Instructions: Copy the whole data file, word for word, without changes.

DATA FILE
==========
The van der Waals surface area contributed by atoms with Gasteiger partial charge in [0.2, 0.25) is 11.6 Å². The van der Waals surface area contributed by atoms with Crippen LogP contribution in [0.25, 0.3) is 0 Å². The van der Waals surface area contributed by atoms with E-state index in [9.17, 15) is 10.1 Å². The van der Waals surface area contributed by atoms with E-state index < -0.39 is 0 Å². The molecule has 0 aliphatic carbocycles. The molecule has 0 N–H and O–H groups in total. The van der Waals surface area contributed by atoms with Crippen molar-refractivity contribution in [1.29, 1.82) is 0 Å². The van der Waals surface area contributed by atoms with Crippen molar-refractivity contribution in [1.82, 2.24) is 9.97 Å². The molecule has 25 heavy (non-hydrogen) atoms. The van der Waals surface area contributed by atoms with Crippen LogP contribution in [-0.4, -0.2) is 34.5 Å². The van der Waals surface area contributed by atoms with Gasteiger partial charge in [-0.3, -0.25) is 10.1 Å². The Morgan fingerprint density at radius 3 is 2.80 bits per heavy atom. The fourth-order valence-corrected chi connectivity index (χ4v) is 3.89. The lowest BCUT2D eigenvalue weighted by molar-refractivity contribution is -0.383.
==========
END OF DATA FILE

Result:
The van der Waals surface area contributed by atoms with Gasteiger partial charge in [0.2, 0.25) is 11.6 Å². The van der Waals surface area contributed by atoms with Crippen LogP contribution in [0.25, 0.3) is 0 Å². The van der Waals surface area contributed by atoms with E-state index in [9.17, 15) is 10.1 Å². The van der Waals surface area contributed by atoms with E-state index < -0.39 is 0 Å². The molecule has 0 aliphatic carbocycles. The molecule has 0 N–H and O–H groups in total. The van der Waals surface area contributed by atoms with Crippen molar-refractivity contribution in [1.29, 1.82) is 0 Å². The van der Waals surface area contributed by atoms with Crippen molar-refractivity contribution in [1.82, 2.24) is 9.97 Å². The molecule has 25 heavy (non-hydrogen) atoms. The van der Waals surface area contributed by atoms with Crippen LogP contribution in [-0.4, -0.2) is 34.5 Å². The van der Waals surface area contributed by atoms with Gasteiger partial charge in [-0.3, -0.25) is 10.1 Å². The Morgan fingerprint density at radius 3 is 2.80 bits per heavy atom. The fourth-order valence-corrected chi connectivity index (χ4v) is 3.89. The lowest BCUT2D eigenvalue weighted by molar-refractivity contribution is -0.383.